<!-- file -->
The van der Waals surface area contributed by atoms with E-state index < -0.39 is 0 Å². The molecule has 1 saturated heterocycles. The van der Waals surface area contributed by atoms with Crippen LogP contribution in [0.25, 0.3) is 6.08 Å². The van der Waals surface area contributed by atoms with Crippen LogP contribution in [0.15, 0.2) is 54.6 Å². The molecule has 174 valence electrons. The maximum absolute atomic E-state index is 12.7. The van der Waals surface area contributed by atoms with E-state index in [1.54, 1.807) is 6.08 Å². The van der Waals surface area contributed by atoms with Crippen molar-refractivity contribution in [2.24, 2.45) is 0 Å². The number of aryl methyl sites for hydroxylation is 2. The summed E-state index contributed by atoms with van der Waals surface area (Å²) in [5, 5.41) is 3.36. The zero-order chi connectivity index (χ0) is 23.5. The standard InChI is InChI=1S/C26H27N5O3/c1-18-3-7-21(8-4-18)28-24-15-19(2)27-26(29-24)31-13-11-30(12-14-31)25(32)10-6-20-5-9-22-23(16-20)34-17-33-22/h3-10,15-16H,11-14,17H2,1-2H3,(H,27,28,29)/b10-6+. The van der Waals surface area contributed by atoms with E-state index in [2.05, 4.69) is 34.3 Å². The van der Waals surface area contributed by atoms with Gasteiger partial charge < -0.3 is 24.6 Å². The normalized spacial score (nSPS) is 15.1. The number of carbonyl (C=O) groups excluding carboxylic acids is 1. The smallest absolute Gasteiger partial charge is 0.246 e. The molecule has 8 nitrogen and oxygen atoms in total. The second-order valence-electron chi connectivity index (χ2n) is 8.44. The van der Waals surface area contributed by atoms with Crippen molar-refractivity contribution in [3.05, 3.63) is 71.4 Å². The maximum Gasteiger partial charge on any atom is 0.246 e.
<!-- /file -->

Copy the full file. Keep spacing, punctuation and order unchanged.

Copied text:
The van der Waals surface area contributed by atoms with E-state index < -0.39 is 0 Å². The molecule has 1 saturated heterocycles. The van der Waals surface area contributed by atoms with Crippen LogP contribution in [0.25, 0.3) is 6.08 Å². The van der Waals surface area contributed by atoms with Crippen LogP contribution in [0.15, 0.2) is 54.6 Å². The molecule has 174 valence electrons. The maximum absolute atomic E-state index is 12.7. The van der Waals surface area contributed by atoms with E-state index in [1.54, 1.807) is 6.08 Å². The van der Waals surface area contributed by atoms with Crippen molar-refractivity contribution in [2.24, 2.45) is 0 Å². The number of aryl methyl sites for hydroxylation is 2. The summed E-state index contributed by atoms with van der Waals surface area (Å²) in [5, 5.41) is 3.36. The zero-order chi connectivity index (χ0) is 23.5. The standard InChI is InChI=1S/C26H27N5O3/c1-18-3-7-21(8-4-18)28-24-15-19(2)27-26(29-24)31-13-11-30(12-14-31)25(32)10-6-20-5-9-22-23(16-20)34-17-33-22/h3-10,15-16H,11-14,17H2,1-2H3,(H,27,28,29)/b10-6+. The van der Waals surface area contributed by atoms with E-state index in [2.05, 4.69) is 34.3 Å². The van der Waals surface area contributed by atoms with Gasteiger partial charge < -0.3 is 24.6 Å². The normalized spacial score (nSPS) is 15.1. The number of carbonyl (C=O) groups excluding carboxylic acids is 1. The smallest absolute Gasteiger partial charge is 0.246 e. The molecule has 8 nitrogen and oxygen atoms in total. The second-order valence-electron chi connectivity index (χ2n) is 8.44. The van der Waals surface area contributed by atoms with Crippen molar-refractivity contribution in [3.05, 3.63) is 71.4 Å². The maximum Gasteiger partial charge on any atom is 0.246 e.